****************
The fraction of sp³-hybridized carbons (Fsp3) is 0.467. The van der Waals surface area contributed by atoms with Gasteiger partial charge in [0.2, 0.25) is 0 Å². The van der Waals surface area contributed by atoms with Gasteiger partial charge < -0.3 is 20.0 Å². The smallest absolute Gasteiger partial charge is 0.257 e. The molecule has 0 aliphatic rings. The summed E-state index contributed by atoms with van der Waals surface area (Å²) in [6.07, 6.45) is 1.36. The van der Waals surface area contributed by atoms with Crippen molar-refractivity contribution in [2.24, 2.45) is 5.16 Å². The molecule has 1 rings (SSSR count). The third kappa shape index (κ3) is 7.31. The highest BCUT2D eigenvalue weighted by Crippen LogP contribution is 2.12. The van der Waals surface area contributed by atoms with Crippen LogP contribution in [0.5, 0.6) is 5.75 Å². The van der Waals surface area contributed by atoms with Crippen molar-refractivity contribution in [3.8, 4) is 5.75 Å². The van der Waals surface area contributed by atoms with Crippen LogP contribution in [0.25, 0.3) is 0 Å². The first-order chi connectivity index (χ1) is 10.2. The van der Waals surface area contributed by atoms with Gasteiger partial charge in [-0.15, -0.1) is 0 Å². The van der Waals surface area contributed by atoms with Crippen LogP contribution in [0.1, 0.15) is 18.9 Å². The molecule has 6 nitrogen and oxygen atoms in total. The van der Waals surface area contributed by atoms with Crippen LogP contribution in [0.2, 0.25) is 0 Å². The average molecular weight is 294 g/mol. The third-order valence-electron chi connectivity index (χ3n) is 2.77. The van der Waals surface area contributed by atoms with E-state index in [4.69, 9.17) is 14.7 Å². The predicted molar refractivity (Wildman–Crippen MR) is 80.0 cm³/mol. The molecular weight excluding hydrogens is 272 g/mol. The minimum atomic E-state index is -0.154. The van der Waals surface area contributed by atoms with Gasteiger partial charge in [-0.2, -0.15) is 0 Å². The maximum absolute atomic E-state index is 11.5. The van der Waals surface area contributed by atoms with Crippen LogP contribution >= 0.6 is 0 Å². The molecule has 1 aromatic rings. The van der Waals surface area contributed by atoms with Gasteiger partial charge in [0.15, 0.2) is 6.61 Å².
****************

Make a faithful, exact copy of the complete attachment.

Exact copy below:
The fraction of sp³-hybridized carbons (Fsp3) is 0.467. The van der Waals surface area contributed by atoms with Gasteiger partial charge in [0.2, 0.25) is 0 Å². The van der Waals surface area contributed by atoms with Gasteiger partial charge < -0.3 is 20.0 Å². The smallest absolute Gasteiger partial charge is 0.257 e. The molecule has 0 aliphatic rings. The summed E-state index contributed by atoms with van der Waals surface area (Å²) in [6.07, 6.45) is 1.36. The van der Waals surface area contributed by atoms with Crippen molar-refractivity contribution in [2.24, 2.45) is 5.16 Å². The molecule has 1 rings (SSSR count). The third kappa shape index (κ3) is 7.31. The highest BCUT2D eigenvalue weighted by Crippen LogP contribution is 2.12. The van der Waals surface area contributed by atoms with Crippen LogP contribution in [0.5, 0.6) is 5.75 Å². The van der Waals surface area contributed by atoms with Crippen molar-refractivity contribution in [3.8, 4) is 5.75 Å². The van der Waals surface area contributed by atoms with Crippen LogP contribution in [0.25, 0.3) is 0 Å². The first-order chi connectivity index (χ1) is 10.2. The van der Waals surface area contributed by atoms with Gasteiger partial charge in [-0.15, -0.1) is 0 Å². The van der Waals surface area contributed by atoms with Crippen LogP contribution in [0.1, 0.15) is 18.9 Å². The molecule has 6 nitrogen and oxygen atoms in total. The van der Waals surface area contributed by atoms with Crippen LogP contribution in [0.2, 0.25) is 0 Å². The average molecular weight is 294 g/mol. The third-order valence-electron chi connectivity index (χ3n) is 2.77. The van der Waals surface area contributed by atoms with E-state index in [4.69, 9.17) is 14.7 Å². The predicted molar refractivity (Wildman–Crippen MR) is 80.0 cm³/mol. The molecular weight excluding hydrogens is 272 g/mol. The minimum atomic E-state index is -0.154. The van der Waals surface area contributed by atoms with Gasteiger partial charge in [-0.2, -0.15) is 0 Å². The maximum absolute atomic E-state index is 11.5. The van der Waals surface area contributed by atoms with Crippen LogP contribution >= 0.6 is 0 Å². The molecule has 1 aromatic rings. The van der Waals surface area contributed by atoms with Gasteiger partial charge in [0.15, 0.2) is 6.61 Å².